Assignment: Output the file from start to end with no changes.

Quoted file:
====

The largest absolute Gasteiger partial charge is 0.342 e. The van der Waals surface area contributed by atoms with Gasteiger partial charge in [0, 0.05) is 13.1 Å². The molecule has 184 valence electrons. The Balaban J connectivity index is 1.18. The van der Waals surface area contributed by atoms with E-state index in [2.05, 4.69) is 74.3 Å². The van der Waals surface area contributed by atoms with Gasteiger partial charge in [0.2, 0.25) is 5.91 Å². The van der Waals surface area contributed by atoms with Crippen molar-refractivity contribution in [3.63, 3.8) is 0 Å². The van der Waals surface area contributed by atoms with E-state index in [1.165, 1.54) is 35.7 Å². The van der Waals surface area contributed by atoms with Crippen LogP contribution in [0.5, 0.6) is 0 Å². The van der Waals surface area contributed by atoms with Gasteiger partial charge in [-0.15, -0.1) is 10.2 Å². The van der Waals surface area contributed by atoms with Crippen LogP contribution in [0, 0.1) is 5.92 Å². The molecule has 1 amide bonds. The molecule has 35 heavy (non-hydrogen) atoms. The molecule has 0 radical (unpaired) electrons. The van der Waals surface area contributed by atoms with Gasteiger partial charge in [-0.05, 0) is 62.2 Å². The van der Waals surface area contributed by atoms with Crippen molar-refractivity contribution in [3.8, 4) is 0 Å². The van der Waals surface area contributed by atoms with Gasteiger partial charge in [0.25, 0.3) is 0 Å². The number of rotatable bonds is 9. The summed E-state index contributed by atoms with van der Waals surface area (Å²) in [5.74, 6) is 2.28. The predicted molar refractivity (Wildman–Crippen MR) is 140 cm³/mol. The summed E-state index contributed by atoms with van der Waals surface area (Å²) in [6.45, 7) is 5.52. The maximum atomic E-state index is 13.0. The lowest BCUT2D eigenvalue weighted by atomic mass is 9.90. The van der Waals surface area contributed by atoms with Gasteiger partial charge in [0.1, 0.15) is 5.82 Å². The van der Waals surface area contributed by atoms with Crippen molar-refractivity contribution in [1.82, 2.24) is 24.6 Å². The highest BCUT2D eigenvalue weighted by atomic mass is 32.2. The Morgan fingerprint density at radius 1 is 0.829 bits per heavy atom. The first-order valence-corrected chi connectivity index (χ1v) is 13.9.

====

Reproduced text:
The largest absolute Gasteiger partial charge is 0.342 e. The van der Waals surface area contributed by atoms with Gasteiger partial charge in [0, 0.05) is 13.1 Å². The molecule has 184 valence electrons. The Balaban J connectivity index is 1.18. The van der Waals surface area contributed by atoms with E-state index in [2.05, 4.69) is 74.3 Å². The van der Waals surface area contributed by atoms with Gasteiger partial charge in [0.2, 0.25) is 5.91 Å². The van der Waals surface area contributed by atoms with Crippen molar-refractivity contribution in [3.63, 3.8) is 0 Å². The van der Waals surface area contributed by atoms with E-state index in [1.165, 1.54) is 35.7 Å². The van der Waals surface area contributed by atoms with Crippen LogP contribution in [0.5, 0.6) is 0 Å². The van der Waals surface area contributed by atoms with Gasteiger partial charge in [-0.15, -0.1) is 10.2 Å². The van der Waals surface area contributed by atoms with Crippen LogP contribution in [0, 0.1) is 5.92 Å². The molecule has 1 amide bonds. The molecule has 35 heavy (non-hydrogen) atoms. The molecule has 0 radical (unpaired) electrons. The van der Waals surface area contributed by atoms with Gasteiger partial charge in [-0.05, 0) is 62.2 Å². The van der Waals surface area contributed by atoms with Crippen molar-refractivity contribution in [3.8, 4) is 0 Å². The van der Waals surface area contributed by atoms with Gasteiger partial charge in [0.25, 0.3) is 0 Å². The number of rotatable bonds is 9. The summed E-state index contributed by atoms with van der Waals surface area (Å²) in [5.74, 6) is 2.28. The predicted molar refractivity (Wildman–Crippen MR) is 140 cm³/mol. The summed E-state index contributed by atoms with van der Waals surface area (Å²) in [6.45, 7) is 5.52. The maximum atomic E-state index is 13.0. The lowest BCUT2D eigenvalue weighted by atomic mass is 9.90. The van der Waals surface area contributed by atoms with Gasteiger partial charge in [0.1, 0.15) is 5.82 Å². The van der Waals surface area contributed by atoms with Crippen molar-refractivity contribution in [1.82, 2.24) is 24.6 Å². The highest BCUT2D eigenvalue weighted by atomic mass is 32.2. The Morgan fingerprint density at radius 1 is 0.829 bits per heavy atom. The first-order valence-corrected chi connectivity index (χ1v) is 13.9.